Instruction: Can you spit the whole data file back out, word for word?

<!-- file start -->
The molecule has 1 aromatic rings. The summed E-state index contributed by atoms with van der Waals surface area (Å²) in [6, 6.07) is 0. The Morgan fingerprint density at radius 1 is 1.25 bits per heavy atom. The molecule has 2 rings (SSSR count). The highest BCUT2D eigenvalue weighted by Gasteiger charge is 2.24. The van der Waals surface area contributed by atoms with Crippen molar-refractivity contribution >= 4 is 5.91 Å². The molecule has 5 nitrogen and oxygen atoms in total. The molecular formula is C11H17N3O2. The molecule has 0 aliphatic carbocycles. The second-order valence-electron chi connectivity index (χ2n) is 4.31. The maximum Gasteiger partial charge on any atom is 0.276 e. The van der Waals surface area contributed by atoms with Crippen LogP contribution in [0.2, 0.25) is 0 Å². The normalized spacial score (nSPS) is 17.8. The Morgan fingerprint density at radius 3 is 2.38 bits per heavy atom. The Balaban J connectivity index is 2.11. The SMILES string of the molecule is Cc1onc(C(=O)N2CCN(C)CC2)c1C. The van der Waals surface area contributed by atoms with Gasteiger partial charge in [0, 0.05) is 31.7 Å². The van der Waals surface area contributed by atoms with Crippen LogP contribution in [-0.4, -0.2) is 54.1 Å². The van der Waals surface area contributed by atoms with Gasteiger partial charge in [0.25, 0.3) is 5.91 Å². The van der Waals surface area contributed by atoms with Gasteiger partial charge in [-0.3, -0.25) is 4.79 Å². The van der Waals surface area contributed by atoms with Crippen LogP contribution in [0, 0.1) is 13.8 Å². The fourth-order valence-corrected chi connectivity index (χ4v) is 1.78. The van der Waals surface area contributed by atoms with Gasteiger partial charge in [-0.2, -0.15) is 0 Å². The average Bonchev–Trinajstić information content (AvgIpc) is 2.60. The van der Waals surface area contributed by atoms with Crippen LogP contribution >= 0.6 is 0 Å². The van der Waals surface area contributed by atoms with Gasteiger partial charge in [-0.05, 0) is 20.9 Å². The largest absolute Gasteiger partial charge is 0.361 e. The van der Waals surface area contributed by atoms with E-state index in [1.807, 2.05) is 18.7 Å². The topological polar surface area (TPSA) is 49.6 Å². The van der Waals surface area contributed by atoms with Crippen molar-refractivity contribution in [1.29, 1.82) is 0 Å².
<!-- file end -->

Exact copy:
The molecule has 1 aromatic rings. The summed E-state index contributed by atoms with van der Waals surface area (Å²) in [6, 6.07) is 0. The Morgan fingerprint density at radius 1 is 1.25 bits per heavy atom. The molecule has 2 rings (SSSR count). The highest BCUT2D eigenvalue weighted by Gasteiger charge is 2.24. The van der Waals surface area contributed by atoms with Crippen molar-refractivity contribution >= 4 is 5.91 Å². The molecule has 5 nitrogen and oxygen atoms in total. The molecular formula is C11H17N3O2. The molecule has 0 aliphatic carbocycles. The second-order valence-electron chi connectivity index (χ2n) is 4.31. The maximum Gasteiger partial charge on any atom is 0.276 e. The van der Waals surface area contributed by atoms with Crippen LogP contribution in [0.2, 0.25) is 0 Å². The normalized spacial score (nSPS) is 17.8. The Morgan fingerprint density at radius 3 is 2.38 bits per heavy atom. The Balaban J connectivity index is 2.11. The SMILES string of the molecule is Cc1onc(C(=O)N2CCN(C)CC2)c1C. The van der Waals surface area contributed by atoms with Gasteiger partial charge in [0, 0.05) is 31.7 Å². The van der Waals surface area contributed by atoms with Crippen LogP contribution in [-0.4, -0.2) is 54.1 Å². The van der Waals surface area contributed by atoms with Gasteiger partial charge in [0.25, 0.3) is 5.91 Å². The van der Waals surface area contributed by atoms with Gasteiger partial charge in [-0.3, -0.25) is 4.79 Å². The van der Waals surface area contributed by atoms with Crippen LogP contribution in [0, 0.1) is 13.8 Å². The fourth-order valence-corrected chi connectivity index (χ4v) is 1.78. The van der Waals surface area contributed by atoms with Gasteiger partial charge in [-0.2, -0.15) is 0 Å². The average Bonchev–Trinajstić information content (AvgIpc) is 2.60. The van der Waals surface area contributed by atoms with Crippen LogP contribution >= 0.6 is 0 Å². The van der Waals surface area contributed by atoms with Gasteiger partial charge in [-0.05, 0) is 20.9 Å². The largest absolute Gasteiger partial charge is 0.361 e. The van der Waals surface area contributed by atoms with E-state index in [1.807, 2.05) is 18.7 Å². The topological polar surface area (TPSA) is 49.6 Å². The van der Waals surface area contributed by atoms with Crippen molar-refractivity contribution in [1.29, 1.82) is 0 Å².